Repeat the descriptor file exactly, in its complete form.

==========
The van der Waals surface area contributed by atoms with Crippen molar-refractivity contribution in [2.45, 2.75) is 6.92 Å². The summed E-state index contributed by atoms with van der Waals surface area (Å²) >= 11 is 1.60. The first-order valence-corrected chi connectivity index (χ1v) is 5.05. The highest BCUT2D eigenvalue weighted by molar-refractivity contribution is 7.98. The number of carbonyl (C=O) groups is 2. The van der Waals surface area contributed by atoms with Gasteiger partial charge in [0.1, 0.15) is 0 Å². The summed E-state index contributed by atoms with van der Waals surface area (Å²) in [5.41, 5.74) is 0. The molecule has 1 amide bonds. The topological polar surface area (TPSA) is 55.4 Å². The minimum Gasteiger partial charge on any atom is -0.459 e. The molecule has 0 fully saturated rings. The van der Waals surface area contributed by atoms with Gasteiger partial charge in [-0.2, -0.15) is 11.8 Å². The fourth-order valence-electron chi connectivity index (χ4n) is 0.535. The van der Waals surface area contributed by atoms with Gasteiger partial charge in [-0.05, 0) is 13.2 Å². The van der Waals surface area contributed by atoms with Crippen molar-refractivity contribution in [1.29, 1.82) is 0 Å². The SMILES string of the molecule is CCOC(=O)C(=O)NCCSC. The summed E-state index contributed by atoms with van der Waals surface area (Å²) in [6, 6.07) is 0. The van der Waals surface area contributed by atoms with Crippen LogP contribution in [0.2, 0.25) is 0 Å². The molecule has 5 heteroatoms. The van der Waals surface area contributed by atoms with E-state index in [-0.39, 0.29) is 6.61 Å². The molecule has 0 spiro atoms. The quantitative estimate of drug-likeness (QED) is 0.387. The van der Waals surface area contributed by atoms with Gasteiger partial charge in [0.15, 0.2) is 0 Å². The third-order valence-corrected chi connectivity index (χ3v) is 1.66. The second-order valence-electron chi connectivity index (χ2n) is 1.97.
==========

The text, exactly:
The van der Waals surface area contributed by atoms with Crippen molar-refractivity contribution in [2.45, 2.75) is 6.92 Å². The summed E-state index contributed by atoms with van der Waals surface area (Å²) >= 11 is 1.60. The first-order valence-corrected chi connectivity index (χ1v) is 5.05. The highest BCUT2D eigenvalue weighted by molar-refractivity contribution is 7.98. The number of carbonyl (C=O) groups is 2. The van der Waals surface area contributed by atoms with Gasteiger partial charge in [0.1, 0.15) is 0 Å². The summed E-state index contributed by atoms with van der Waals surface area (Å²) in [5.41, 5.74) is 0. The molecule has 1 amide bonds. The topological polar surface area (TPSA) is 55.4 Å². The minimum Gasteiger partial charge on any atom is -0.459 e. The molecule has 0 fully saturated rings. The van der Waals surface area contributed by atoms with Gasteiger partial charge in [-0.2, -0.15) is 11.8 Å². The fourth-order valence-electron chi connectivity index (χ4n) is 0.535. The van der Waals surface area contributed by atoms with Gasteiger partial charge in [-0.05, 0) is 13.2 Å². The van der Waals surface area contributed by atoms with Crippen molar-refractivity contribution in [1.29, 1.82) is 0 Å². The SMILES string of the molecule is CCOC(=O)C(=O)NCCSC. The summed E-state index contributed by atoms with van der Waals surface area (Å²) in [6, 6.07) is 0. The van der Waals surface area contributed by atoms with Crippen LogP contribution in [0.2, 0.25) is 0 Å². The molecule has 5 heteroatoms. The van der Waals surface area contributed by atoms with E-state index in [-0.39, 0.29) is 6.61 Å². The molecule has 0 spiro atoms. The quantitative estimate of drug-likeness (QED) is 0.387. The van der Waals surface area contributed by atoms with Gasteiger partial charge in [0.15, 0.2) is 0 Å². The third-order valence-corrected chi connectivity index (χ3v) is 1.66. The second-order valence-electron chi connectivity index (χ2n) is 1.97.